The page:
STANWOOD — Tiffanie Loper got up at 5:30 a.m. Saturday and drove 107 miles to be at the front of the line to get a swine flu immunization.
Loper, who lives near Fort Lewis, said she had tried to get the vaccination closer to her home in Pierce County, but couldn’t find any place where it was available.
She arrived at Heritage Park at 7:44 a.m. By the time the event kicked off a little after 9 a.m., about 55 cars were queued up behind her.
Stanwood was one of nine sites in the county where the vaccine was offered Saturday, but the only location with drive-through service.
Only children between the ages of 6 months and 4 years and pregnant women could get the shot. These groups are at greatest risk of developing serious health complications, such as pneumonia, or dying from swine flu.
Loper came ready with proof that she was pregnant, an ultrasound picture sitting on her dash of the infant growing inside her.
In Monroe and Mill Creek, people initially waited up to an hour and half to get the vaccine, but lines began to diminish at all sites about 90 minutes after the event’s 9 a.m. start.
Extra staff was added at Providence Physician Group’s Mill Creek clinic to administer the vaccine, going from seven to 11 lines. That allowed about 500 people to be vaccinated in an hour, said Preston Simmons, chief operating officer for Providence Regional Medical Center Everett, the clinic’s parent organization.
Some 17,000 doses of the vaccine were available Saturday. An estimated 5,000 doses were dispensed by day’s end. The vaccine was administered using both nasal spray and traditional injections.
There were no reports of medical problems at any of the nine sites, said Suzanna Pate, Snohomish Health District spokeswoman.
Dr. Gary Goldbaum, health officer for the Snohomish Health District, said he was disappointed that more people didn’t take advantage of the opportunity to be immunized.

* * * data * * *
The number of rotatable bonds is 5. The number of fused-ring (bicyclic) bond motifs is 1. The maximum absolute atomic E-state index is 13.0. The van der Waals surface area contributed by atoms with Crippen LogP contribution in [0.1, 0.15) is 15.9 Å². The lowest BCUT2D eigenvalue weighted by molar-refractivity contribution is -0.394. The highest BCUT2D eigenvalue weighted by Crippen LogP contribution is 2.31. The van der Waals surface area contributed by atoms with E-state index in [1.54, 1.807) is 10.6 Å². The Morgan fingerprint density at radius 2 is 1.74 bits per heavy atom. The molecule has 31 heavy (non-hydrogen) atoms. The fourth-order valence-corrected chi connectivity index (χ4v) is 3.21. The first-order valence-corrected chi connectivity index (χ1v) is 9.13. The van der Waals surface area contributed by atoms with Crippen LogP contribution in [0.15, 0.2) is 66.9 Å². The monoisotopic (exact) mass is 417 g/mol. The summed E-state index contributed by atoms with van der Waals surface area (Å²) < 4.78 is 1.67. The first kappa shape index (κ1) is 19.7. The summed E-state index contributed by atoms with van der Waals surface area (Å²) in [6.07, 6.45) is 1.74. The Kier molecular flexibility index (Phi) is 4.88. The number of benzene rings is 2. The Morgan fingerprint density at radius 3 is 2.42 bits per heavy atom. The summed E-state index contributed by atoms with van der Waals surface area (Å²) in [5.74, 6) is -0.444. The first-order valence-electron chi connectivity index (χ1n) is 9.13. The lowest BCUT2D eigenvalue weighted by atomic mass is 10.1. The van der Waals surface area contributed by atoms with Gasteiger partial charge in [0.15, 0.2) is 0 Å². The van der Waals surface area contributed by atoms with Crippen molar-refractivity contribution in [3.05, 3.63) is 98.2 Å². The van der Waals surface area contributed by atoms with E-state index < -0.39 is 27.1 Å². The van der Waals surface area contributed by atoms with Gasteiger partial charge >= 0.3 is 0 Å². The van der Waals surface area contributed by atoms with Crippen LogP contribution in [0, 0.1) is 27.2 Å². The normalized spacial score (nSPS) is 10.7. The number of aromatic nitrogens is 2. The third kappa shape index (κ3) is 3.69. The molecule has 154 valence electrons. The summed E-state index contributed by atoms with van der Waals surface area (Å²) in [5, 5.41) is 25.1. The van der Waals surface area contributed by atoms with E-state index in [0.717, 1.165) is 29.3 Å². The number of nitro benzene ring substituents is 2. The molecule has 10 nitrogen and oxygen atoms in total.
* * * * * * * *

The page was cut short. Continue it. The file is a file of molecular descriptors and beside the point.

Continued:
However, the events showed how well, and how quickly, public health, medical groups and emergency-response agencies throughout the county can organize such events, he said. “It was an invaluable learning experience.”
The public vaccination clinics were originally scheduled for Oct. 31. But on Thursday, with more vaccine arriving in Snohomish County than anticipated, planners scrambled to hold the events a week earlier.
Organizers won’t know until the middle of next week whether another round of public vaccination clinics, scheduled for Halloween, will take place, Goldbaum said.
They want to quickly get the vaccine out to other groups at high risk of serious health problems from swine flu, including children and young adults from 5 to 24 years old, those between the ages of 25 and 64 years old with chronic health conditions, teachers and child-care workers.
The vaccine clinics may take place as scheduled, or doses may simply be delivered to medical clinics, Goldbaum said.
One advantage of the so-called mass vaccination clinics is it prevents healthy people from mixing with those who may have the flu, as might happen in medical offices, he said.
At Stanwood, paramedics and other members of the fire department had begun erecting two tents Friday night so that adults and kids could be inoculated while sitting in their cars.
A big rainstorm blew through about 6 p.m., with wind gusts of 50 to 60 mph.
“Both tents, the wind started to lift them up,” said Stanwood Assistant Fire Chief Darrin Reid. “We spent about an hour getting everything tied down.”
Although some parents worry about either getting the vaccine themselves or having their children vaccinated against swine flu, thousands of moms-to-be and young kids lined up Saturday to get the vaccine.
Tracy Scharf of Stanwood works as a nurse. She said the vaccine has led to big discussions among moms she knows. Some are going to have their children vaccinated but others are nervous or are unsure about what to do, she said.
Scharf had her own two children, ages 1 and 4, with her in the car on Saturday, waiting to get the vaccine.
“I want to get them protected,” she said. “At this point, I’d rather take the risk of getting (the vaccine) than not getting it.”
Rochelle O’Brien of Arlington brought her 7-month-old son, Caleb, to be vaccinated. “Our doctor explained it so well,” she said. “Better safe than sorry.”
Jordan Bower of Everett said she came to Stanwood because of the convenience. “We liked the idea of the drive-through,” she said.
Kristin Engstrom of Stanwood said she thinks a lot of people are getting their information about the vaccine from the Internet.
“I think a lot of people are making decisions based on poor information,” she said.
Sharon Salyer: 425-339-3486, firstname.lastname@example.org.